Microsoft is not taking the same financial beating as many of its peers due to the pandemic. Revenue jumped 15% in the first quarter of 2020, Microsoft Teams users increased by more than 70% in April, and the company’s stock price is up 14% this year.
But financials aren’t everything to Microsoft CEO Satya Nadella. He is still concerned about the changes to work that the coronavirus crisis is forcing. Nadella spoke with the staff of the New York Times this week about the challenges he’s navigating as Microsoft’s leader.
“What I miss is when you walk into a physical meeting, you are talking to the person that is next to you, you’re able to connect with them for the two minutes before and after,” he said.
Nadella warned about the consequences of embracing telecommuting permanently:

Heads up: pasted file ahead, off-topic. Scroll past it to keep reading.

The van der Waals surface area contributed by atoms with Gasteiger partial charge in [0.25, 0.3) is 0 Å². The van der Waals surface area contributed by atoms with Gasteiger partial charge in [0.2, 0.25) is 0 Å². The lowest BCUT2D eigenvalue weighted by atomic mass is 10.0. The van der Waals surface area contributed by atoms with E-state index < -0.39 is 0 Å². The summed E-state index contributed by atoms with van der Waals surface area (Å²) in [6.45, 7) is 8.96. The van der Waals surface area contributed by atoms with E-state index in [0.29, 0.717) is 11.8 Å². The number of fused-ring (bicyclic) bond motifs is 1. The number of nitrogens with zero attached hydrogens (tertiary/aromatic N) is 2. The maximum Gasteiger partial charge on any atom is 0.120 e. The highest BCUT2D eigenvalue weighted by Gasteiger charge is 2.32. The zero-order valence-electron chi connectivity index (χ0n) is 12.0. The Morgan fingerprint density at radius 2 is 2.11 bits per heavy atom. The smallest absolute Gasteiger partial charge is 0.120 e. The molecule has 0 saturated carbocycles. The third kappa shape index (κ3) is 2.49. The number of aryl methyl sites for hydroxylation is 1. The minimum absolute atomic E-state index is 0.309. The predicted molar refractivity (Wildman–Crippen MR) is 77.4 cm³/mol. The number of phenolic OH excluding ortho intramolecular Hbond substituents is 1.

“What does burnout look like? What does mental health look like? What does that connectivity and the community building look like? One of the things I feel is, hey, maybe we are burning some of the social capital we built up in this phase where we are all working remote. What’s the measure for that?”
Nadella’s concern doesn’t appear to be shared widely throughout the technology industry. Twitter CEO Jack Dorsey notified staff this week that they should feel free to work from home indefinitely if they choose. Salesforce and Zillow will give employees the option to telecommute for the rest of the year.
Microsoft was one of the first companies to shift its tech workforce remotely when the coronavirus hit and will likely continue to pioneer flexible arrangements for employees. But Nadella warned the New York Times that switching to entirely remote offices would be “replacing one dogma with another dogma.”